Background: Incomplete surgical removal of the circumferential tumour spread is believed to be the main cause of local recurrence after resection of rectal cancer. This study assessed the accuracy of magnetic resonance imaging (MRI) with a phased-array coil for preoperative staging and prediction of the distance of the tumour from the circumferential resection margin in a total mesorectal excision.
Methods: 76 patients with primary rectal cancer were preoperatively assessed by MRI at 1.5 T, with a phased-array coil. Two observers independently scored, on two occasions, the tumour stage and measured the distance to the mesorectal fascia. Their findings were compared with the final histological findings.
Findings: The MRI tumour stage agreed with the histological stage in 63 (83%) of 76 patients (weighted kappa=0.77 [95% CI 0.66-0.89]) for observer 1, and in 51 (67%) patients (weighted kappa=0.52 [0.37-0.67]) for observer 2. The intraobserver agreement on the tumour stage was good (kappa=0.80 [0.69-0.91]) for observer 1 but moderate (kappa=0.49 [0.34-0.65]) for observer 2. The interobserver agreement was moderate (kappa=0.53 [0.38-0.69]). In 12 patients with an obvious T4 tumour, a margin of 0 mm was correctly predicted. Of 29 patients for whom the pathologist reported a distance of at least 10 mm without specifying the actual distance, a distance of at least 10 mm was predicted in 28 by observer 1 and 27 by observer 2. For the remaining 35 patients, a regression curve was constructed; from this, a histological distance of at least 1.0 mm can be predicted with high confidence when the measured distance on MRI is at least 5.0 mm.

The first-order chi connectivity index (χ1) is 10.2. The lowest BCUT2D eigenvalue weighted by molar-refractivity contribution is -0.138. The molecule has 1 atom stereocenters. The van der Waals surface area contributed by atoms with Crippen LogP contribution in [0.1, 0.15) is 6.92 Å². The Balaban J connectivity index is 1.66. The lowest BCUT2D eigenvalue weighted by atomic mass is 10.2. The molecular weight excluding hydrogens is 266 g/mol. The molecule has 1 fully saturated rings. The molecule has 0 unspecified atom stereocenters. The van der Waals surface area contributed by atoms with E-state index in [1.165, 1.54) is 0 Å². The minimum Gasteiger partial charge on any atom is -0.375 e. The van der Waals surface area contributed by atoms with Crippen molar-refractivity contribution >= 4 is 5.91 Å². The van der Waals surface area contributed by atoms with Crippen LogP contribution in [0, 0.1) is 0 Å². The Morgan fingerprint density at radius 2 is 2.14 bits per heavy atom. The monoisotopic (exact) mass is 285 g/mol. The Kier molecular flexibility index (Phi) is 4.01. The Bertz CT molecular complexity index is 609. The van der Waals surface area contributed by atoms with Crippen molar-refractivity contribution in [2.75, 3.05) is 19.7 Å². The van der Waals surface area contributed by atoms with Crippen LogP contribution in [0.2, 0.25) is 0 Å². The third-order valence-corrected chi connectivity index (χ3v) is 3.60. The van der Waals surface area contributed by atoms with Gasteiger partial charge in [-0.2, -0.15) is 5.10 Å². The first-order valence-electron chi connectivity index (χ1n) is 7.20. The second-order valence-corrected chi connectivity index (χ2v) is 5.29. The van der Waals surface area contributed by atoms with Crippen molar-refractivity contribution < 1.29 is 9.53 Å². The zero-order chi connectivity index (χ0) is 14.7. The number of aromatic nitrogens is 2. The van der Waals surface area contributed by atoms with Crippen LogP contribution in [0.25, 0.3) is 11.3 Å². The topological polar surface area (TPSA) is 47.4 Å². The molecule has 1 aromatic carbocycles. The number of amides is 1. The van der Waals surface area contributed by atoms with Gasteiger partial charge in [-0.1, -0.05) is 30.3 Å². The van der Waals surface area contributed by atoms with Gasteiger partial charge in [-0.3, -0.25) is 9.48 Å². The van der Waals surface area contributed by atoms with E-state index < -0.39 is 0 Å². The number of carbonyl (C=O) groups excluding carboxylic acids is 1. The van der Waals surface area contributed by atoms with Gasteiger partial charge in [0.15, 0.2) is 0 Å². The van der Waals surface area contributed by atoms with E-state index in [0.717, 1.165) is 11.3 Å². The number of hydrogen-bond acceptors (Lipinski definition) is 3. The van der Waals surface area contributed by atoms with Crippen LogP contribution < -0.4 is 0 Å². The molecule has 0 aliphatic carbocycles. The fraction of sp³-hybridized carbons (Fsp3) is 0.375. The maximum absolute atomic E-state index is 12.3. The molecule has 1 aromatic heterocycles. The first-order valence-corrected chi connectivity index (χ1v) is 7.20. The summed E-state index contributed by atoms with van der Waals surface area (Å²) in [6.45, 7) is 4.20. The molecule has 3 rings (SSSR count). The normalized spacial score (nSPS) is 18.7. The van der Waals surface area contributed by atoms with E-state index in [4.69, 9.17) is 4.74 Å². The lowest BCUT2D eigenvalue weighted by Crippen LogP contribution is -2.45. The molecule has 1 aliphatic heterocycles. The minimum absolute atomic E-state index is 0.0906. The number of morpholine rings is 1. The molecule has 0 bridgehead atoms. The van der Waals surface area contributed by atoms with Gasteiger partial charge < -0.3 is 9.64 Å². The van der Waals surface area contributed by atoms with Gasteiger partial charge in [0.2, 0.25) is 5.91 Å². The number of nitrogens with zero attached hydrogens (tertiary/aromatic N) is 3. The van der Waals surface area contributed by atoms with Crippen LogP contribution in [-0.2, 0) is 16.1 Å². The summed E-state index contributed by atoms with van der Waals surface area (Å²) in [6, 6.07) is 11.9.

Interpretation: MRI with a phased-array coil showed moderate accuracy and reproducibility for predicting the tumour stage of rectal cancers. The clinically more important circumferential resection margin can, however, be predicted with high accuracy and consistency, allowing preoperative identification of patients at risk of recurrence who will benefit from preoperative radiotherapy, more extensive surgery, or both.